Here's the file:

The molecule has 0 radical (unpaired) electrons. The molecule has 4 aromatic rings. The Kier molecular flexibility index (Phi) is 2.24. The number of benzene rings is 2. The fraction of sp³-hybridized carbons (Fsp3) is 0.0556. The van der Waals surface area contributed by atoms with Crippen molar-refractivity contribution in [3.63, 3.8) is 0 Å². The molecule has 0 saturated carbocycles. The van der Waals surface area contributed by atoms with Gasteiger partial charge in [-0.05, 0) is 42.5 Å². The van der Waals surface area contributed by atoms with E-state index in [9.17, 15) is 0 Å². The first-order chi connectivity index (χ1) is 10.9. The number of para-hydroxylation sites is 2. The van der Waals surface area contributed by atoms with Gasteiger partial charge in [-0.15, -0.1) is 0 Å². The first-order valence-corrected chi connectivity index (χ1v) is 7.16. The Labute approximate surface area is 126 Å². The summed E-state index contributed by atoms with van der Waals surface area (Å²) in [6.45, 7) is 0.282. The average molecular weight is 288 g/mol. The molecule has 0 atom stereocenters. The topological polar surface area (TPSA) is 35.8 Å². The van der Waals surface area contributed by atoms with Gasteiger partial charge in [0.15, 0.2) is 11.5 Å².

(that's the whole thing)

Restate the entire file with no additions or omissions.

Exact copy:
The molecule has 0 radical (unpaired) electrons. The molecule has 4 aromatic rings. The Kier molecular flexibility index (Phi) is 2.24. The number of benzene rings is 2. The fraction of sp³-hybridized carbons (Fsp3) is 0.0556. The van der Waals surface area contributed by atoms with Crippen molar-refractivity contribution in [3.63, 3.8) is 0 Å². The molecule has 0 saturated carbocycles. The van der Waals surface area contributed by atoms with Gasteiger partial charge in [-0.05, 0) is 42.5 Å². The van der Waals surface area contributed by atoms with E-state index in [9.17, 15) is 0 Å². The first-order chi connectivity index (χ1) is 10.9. The number of para-hydroxylation sites is 2. The van der Waals surface area contributed by atoms with Gasteiger partial charge in [-0.15, -0.1) is 0 Å². The first-order valence-corrected chi connectivity index (χ1v) is 7.16. The Labute approximate surface area is 126 Å². The summed E-state index contributed by atoms with van der Waals surface area (Å²) in [6.45, 7) is 0.282. The average molecular weight is 288 g/mol. The molecule has 0 atom stereocenters. The topological polar surface area (TPSA) is 35.8 Å². The van der Waals surface area contributed by atoms with Gasteiger partial charge in [0.15, 0.2) is 11.5 Å².